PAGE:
Arg.nit. Pain in the ear (which was inflamed) < on lying. down but whenever this pain was experienced the patient began to cough (the old vagal connection, I presume), but Arg. nit, cured both ear and cough.

Aloes. Sudden call to stool in slimy diarrhoea. “Cannot Wait.” Child asks, but before the chamber can be fetched involuntary stool. Cleared up with one dose.

Ars alb. “Chilliness” with pain; p. 1265. This symptom is also present in Caust., Puls., Sep., but the condition was gastric (suspicious of gastric ulcer) and the same drug was given a year before with brilliant result. “Whenever the pain comes on I feel so cold.” It was the chilliness and not the pain which was the prominent symptom and the chief complaint. I think the emphasis the patient puts on the symptom is all important.

Bry. (a) Pain in hip in chronic arthritis < on coughing. Causticum is frequently quoted for pain in hip on coughing, but I have never found it act. It would seem to be the jarring symptom of Bry. so prominent with the Bry. cough affecting the head and the abdomen more frequently than other regions. (b) Pain in the head “better for eructations. Quick relief after weeks of pain. I have another patient who declares she has “wind in the thighs”, better for eructations, but I have never found anything to cure. She is a chronic gall-bladder case.

Berberis. Pain in the hip on urinating. Case of sciatica which had been very resistant to treatment, but improved quite measurably.

Carbo veg. “Wants doors and windows open” (under Respiration difficult, p.770) is in my experience much more commonly heard than that of “wants to be fanned”. But it must be definite. Thoroughly disgruntled if door is shut.

Cannabis indica., (a) Hears all sorts of tunes, mostly pleasant. Thinks she must be going “dotty”. One dose ! went in the night ! Wonders if she would not like them back again, for they were quite pleasant and made up for lack of a wireless. Present for weeks. (b) People look different. Voices sound different, on verge of insanity, Influenced by letter, walking over doormat on which letter fell ! Constant theorizing, radio location ! Exaggeration of time and space is the usual description, but the whole picture was well covered by Cannabis. Recovery was quick !.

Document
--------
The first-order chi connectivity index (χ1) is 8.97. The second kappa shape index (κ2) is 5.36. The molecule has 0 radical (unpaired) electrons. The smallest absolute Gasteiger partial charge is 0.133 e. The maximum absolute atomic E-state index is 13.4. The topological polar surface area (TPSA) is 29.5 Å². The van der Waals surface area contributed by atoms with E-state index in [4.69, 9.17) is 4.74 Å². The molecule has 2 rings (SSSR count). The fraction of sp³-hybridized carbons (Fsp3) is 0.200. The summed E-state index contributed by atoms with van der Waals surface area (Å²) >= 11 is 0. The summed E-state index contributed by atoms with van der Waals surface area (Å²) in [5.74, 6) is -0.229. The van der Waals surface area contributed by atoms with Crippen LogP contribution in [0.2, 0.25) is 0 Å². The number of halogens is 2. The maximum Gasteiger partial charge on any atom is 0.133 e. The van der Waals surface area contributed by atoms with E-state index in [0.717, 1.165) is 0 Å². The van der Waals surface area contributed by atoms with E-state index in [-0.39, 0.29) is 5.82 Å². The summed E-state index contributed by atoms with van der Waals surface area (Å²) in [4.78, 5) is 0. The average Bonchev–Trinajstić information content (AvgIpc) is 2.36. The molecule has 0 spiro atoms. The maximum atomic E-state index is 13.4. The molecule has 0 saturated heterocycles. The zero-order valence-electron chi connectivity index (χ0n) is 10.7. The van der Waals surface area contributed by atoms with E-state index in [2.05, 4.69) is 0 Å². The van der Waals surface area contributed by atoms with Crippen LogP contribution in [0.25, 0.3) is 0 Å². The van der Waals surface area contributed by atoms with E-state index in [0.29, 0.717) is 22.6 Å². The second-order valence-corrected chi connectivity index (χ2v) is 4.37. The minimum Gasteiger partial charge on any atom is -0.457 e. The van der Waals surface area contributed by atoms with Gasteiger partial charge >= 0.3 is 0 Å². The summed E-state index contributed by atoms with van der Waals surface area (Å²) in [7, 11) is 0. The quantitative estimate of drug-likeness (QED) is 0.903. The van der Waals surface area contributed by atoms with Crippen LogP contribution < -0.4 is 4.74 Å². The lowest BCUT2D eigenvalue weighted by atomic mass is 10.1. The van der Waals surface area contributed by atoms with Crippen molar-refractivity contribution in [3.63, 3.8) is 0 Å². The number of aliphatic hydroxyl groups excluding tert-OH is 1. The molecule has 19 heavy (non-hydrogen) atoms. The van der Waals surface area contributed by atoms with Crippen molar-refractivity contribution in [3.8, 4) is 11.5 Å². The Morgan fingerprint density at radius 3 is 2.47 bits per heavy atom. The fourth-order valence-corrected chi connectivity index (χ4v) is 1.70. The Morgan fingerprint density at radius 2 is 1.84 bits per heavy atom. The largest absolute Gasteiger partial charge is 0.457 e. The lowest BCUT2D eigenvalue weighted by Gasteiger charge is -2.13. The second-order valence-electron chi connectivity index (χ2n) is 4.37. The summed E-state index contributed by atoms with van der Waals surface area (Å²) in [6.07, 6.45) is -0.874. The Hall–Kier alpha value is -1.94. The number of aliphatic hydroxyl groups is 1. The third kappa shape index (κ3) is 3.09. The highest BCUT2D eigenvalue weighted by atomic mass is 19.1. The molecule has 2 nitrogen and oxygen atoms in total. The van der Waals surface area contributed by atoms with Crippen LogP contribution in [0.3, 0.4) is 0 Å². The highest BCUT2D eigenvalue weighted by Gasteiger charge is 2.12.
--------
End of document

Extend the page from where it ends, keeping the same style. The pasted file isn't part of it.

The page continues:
Causticum. Urinating on coughing. Not so common unless in those cases with a prolapse. In these I have found not much value in the symptom. In this case relief was evident and very quick.

Calc. carb. Head sweat at night and on exertion in an adult. This was the patients complaint, so profuse was it. Quick relief. (How few adults are Calcarea.).

Cuprum. (a) Convulsion with colic. Complete Cuprum surely. Not in the Repertory under convulsion though I think you will agree that the analogy was justified. (b) Spasm of cough, “blue in the face” and seemed as if it would suffocate. Whooping cough. Unusually quick cure. One week ! One wonders why Cuprum is not thought of more often in spasmodic asthma. One would like to hear if any here have tried this remedy in the acute attacks of asthma. (c) Cramps in the thighs in acute enteritis. Three cases of the most acute choleric diarrhoea seen during the same week rapidly improved. Almost collapsed in each case. The sort of case which revives ones belief in the highest potencies.

Causticum. Pain abdomen “on deep breathing”. Quick relief in polyposis of the stomach. Thinks he was in for another attack which used to take weeks to wear off.

Cedron. Icy cold nose. Case of shock and grief after sudden death of husband. Usual remedies failed, but on this forlorn hope Cedron was given. Whether post or propter, V. M. B.

Diphtherinum. in membranous tonsillitis not K. L. B. One a very acute Vincents and another a staphylococcal infection. Rare to get membrane here, but it was so.

Dioscorea. The pain is so severe must get up and do something, cf. Cham. (a) The facial neuralgia so bad that she rocked herself about in bed and had to get up and do something ! after failure of Cham. (b) Another, an anginal case, had to get up and do something. (c) Another probably a ureteric stone. Here the symptom helped in diagnosis. Might have been appendix, but what appendix wants to get up and walk about ?.